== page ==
Let me go to the actual provisions in the regulatory impact analysis, where it talks about the need to keep certain information secret. So here it goes: “Exact numbers of existing and potential claims by prisoners for compensation are not stated in this RIS because that information”—so it is not the amounts; it is the numbers—“is legally sensitive. The numbers were available and were taken into account when the impacts of each option were assessed.” They did say that they did notify the Department of Corrections and the Crown Law Office, so it is surprising that the Department of Corrections had no trouble supplying this information to the members of the select committee.
So here is this information. This document asks how many individual claims for compensation by inmates are expected to be paid out or settled in the coming year, specified by the amount sought and reason for the claim, and how this compares with previous years. It says that settlements are comparable with previous years, that there are 19 cases involving compensation claims filed by prisoners or former prisoners, and that one of these is the class claim by 71 prisoners or former prisoners. So that one is already on the record. Another 20 similar cases have been identified.
So this bill is about 20 cases. That is what this bill is about—20 cases. The document continues: “The department is likely to seek to settle four cases with compensation payments. A settlement offer has already been made in one other case. Another three claims involving offenders being managed in the community will also be considered for settlement by way of a compensation payment. If settlement occurs, any compensation
is paid to the Ministry of Justice in accordance with the Prisoners’ And Victims’ Claims Act 2005, which has to be extended.” It has to be extended or replaced because of the situation that we are in now with the sunset clause taking effect on 1 July this year.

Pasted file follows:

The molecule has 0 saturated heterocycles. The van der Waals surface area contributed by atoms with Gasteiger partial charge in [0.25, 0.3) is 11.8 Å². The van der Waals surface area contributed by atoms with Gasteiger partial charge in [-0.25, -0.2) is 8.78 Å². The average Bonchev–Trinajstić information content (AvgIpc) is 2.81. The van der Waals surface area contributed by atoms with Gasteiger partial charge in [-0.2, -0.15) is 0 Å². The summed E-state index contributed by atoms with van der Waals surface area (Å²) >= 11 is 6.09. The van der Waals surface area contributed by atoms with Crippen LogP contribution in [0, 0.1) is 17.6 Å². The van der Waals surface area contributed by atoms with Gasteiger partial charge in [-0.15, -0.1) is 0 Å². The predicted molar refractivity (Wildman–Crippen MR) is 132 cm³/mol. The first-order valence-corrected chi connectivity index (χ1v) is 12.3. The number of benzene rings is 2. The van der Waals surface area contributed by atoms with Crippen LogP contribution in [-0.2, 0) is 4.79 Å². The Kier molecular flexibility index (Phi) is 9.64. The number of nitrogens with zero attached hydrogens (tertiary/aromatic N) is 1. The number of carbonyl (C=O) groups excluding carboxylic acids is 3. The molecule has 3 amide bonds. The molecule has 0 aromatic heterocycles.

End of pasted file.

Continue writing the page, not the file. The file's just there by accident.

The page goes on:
So I actually think that the Government has done a disservice to this House in terms of its response to these issues in the first reading, although the Minister did indicate by nodding her head—she was not nodding off; she is not one of those Ministers who do that from time to time. She was actually nodding her head, and she was indicating that that information would be made available. I actually went to the point that I had accepted what the regulatory impact statement had said at face value and that it could be provided in secret. But, no, we were not given that information. I raised it at the select committee, and members of the Ministry of Justice were not aware of the issue, and they were going back to check. We never got that information provided to us, but now we find it has been provided to the Law and Order Committee. I actually think it is not a good process, but we are supporting the passage of the bill for the reasons that my colleague enunciated.
DAVID CLENDON (Green)
: I am pleased to take a call on the Prisoners’ and Victims’ Claims (2012 Expiry and Application Dates) Amendment Bill, and pick up from the final comments of the previous speaker. I would like to begin by talking about the process. It has been pointed out that we have a 9-day deadline before us. That is an extraordinary thing when one considers that we are talking about an amendment to substantive legislation that was enacted in 2005, some 7 years ago. This Government has had complete control of the legislative programme, of the House programme, for 3½ years, and we hear today from the Leader of the House that next week the House will be in extended hours, and will potentially sit under urgency. One of the bills that we must use these longer hours for is this bill, the Prisoners’ and Victims’ Claims (2012 Expiry and Application Date) Amendment Bill. It is an extraordinary failure of political management and of legislative management after 7-odd years to have to rely on extended hours or, potentially, urgency to deal with a deadline that was flagged so long ago. It is a remarkable failure.
Tim Macindoe: The member’s confused.
DAVID CLENDON: Well, I am told I am a confused member. In fact, I invite the member to do the sums—12 minus 5 does equal 7, and always has. The fact is that we are running up against a deadline, and it is a failure of legislative and of political management. That is undeniable.